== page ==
Elizabeth Chamblee Burch of Georgia and Margaret S. Williams of the Federal Judicial Center have written Repeat Players in Multidistrict Litigation: The Social Network. Here's the abstract:
To promote pretrial efficiency, the Judicial Panel on Multidistrict Litigation has transferred 36 percent of the entire federal courts’ civil caseload to transferee judges for coordinated handling. Transferee judges then pick plaintiffs’ attorneys to lead and manage those cases, and the same attorneys appear in proceeding after proceeding. While past studies have considered repeat play on the plaintiffs’ side, the current study is the first comprehensive empirical investigation of repeat play on both sides.
We found robust evidence of repeat play among both plaintiff and defense attorneys and, using social-network analysis, established that a cohesive multidistrict-litigation leadership network exists. That there are repeat players in multidistrict litigation matters considerably. Lead lawyers control the litigation, dominate negotiations, and design settlements. To consider repeat players’ influence, we examined the publicly available nonclass settlements these attorneys negotiated, looking for provisions that one might argue principally benefit the attorneys, and not one-shot plaintiffs. By conditioning the deal on achieving a certain claimant-participation rate and shifting the deal-making entities from plaintiffs and defendants to lead lawyers and defendants, repeat players tied all plaintiffs’ attorneys’ financial interests to defendants’ ability to achieve closure.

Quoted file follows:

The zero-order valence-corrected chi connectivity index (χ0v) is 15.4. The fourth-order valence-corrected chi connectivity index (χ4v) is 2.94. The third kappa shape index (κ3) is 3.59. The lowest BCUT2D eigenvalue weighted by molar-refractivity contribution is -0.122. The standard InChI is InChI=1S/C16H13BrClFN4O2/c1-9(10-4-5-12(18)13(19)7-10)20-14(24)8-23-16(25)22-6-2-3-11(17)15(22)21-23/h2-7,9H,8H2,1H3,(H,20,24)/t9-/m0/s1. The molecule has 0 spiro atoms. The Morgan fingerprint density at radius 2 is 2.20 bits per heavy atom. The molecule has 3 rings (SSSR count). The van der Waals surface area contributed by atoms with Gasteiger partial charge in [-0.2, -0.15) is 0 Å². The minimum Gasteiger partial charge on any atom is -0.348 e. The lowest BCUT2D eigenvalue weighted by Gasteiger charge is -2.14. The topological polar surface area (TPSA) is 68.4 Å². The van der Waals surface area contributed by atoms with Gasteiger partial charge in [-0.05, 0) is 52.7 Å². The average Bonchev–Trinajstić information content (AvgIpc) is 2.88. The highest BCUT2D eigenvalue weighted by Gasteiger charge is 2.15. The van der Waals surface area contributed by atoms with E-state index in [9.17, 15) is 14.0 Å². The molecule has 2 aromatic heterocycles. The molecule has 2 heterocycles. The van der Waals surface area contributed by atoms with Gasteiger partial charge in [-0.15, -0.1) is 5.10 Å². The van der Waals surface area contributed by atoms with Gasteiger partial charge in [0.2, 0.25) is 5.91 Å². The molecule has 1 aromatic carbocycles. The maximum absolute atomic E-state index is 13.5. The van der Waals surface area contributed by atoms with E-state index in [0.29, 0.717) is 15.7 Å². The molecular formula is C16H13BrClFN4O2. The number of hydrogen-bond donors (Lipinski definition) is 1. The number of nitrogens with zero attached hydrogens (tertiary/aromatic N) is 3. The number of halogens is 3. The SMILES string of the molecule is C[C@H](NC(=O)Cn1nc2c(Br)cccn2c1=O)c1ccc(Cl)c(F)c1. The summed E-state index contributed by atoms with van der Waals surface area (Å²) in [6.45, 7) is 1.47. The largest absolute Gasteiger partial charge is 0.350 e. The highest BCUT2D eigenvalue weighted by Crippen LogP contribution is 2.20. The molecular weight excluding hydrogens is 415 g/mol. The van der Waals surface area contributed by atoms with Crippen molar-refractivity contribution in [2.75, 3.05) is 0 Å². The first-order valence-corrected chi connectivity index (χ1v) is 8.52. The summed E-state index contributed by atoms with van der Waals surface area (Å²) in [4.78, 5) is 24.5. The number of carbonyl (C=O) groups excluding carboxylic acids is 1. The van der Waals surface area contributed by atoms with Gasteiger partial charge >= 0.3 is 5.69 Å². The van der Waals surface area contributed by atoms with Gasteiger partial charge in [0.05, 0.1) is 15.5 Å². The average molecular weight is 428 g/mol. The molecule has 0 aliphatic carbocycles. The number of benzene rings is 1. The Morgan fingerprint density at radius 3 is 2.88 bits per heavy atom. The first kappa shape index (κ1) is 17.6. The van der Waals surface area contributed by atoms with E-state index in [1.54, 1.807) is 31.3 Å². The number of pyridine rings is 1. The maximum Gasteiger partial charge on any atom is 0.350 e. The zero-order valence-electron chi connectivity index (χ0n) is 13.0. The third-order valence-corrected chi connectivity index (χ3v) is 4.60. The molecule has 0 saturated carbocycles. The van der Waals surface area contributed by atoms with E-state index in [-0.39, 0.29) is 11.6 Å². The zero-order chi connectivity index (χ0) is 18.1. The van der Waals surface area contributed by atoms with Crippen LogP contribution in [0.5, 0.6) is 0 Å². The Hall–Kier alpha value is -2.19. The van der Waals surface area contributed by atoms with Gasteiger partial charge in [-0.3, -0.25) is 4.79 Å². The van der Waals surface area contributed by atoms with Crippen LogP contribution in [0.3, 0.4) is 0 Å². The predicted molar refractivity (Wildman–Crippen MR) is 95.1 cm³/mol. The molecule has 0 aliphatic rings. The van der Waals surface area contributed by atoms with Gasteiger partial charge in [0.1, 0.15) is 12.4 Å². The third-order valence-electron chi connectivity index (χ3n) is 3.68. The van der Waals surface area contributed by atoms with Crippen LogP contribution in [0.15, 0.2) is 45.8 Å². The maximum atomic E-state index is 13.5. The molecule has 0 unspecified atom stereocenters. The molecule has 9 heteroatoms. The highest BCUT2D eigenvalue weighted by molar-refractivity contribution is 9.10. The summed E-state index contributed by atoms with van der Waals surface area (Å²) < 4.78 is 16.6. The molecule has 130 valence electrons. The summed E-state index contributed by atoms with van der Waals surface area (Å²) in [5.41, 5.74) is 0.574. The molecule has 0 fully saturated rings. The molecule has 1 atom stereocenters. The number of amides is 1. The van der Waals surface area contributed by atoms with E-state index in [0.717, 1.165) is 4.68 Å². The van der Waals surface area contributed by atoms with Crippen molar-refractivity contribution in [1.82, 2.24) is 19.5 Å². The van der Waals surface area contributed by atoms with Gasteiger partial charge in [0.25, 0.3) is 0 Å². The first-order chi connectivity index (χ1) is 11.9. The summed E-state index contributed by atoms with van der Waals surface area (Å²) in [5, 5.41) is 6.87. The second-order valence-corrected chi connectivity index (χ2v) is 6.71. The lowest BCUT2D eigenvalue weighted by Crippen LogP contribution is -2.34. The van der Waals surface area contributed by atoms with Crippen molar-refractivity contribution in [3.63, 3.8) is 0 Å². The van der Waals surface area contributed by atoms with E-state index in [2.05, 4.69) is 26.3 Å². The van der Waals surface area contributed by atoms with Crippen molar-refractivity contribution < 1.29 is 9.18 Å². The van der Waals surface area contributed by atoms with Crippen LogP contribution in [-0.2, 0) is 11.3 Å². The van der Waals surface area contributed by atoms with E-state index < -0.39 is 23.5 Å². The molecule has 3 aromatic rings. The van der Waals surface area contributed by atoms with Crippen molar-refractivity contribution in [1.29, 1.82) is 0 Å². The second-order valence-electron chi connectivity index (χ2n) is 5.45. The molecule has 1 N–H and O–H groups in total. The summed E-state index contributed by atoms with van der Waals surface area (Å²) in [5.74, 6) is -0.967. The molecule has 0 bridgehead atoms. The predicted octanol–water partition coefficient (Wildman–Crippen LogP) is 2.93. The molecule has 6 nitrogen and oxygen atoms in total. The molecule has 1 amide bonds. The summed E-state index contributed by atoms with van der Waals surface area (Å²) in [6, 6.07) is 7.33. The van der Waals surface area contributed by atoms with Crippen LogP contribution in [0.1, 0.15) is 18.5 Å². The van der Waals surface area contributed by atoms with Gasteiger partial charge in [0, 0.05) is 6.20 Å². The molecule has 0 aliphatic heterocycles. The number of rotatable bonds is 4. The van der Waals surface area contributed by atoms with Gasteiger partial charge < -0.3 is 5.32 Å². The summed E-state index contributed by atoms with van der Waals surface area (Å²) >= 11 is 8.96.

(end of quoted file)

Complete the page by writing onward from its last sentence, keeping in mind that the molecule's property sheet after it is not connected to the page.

Over a 22-year span, we were unable to find any publicly available nonclass settlement that didn’t feature at least one closure provision (which benefits the defendant), and likewise found that nearly all settlements contained some provision that increased lead lawyers’ fees. Based on the limited settlements available to us, we found reason to be concerned that when repeat players influence the practices and norms that govern multidistrict proceedings — when they “play for rules,” so to speak — the practices they develop may principally benefit them at the expense of one-shot plaintiffs.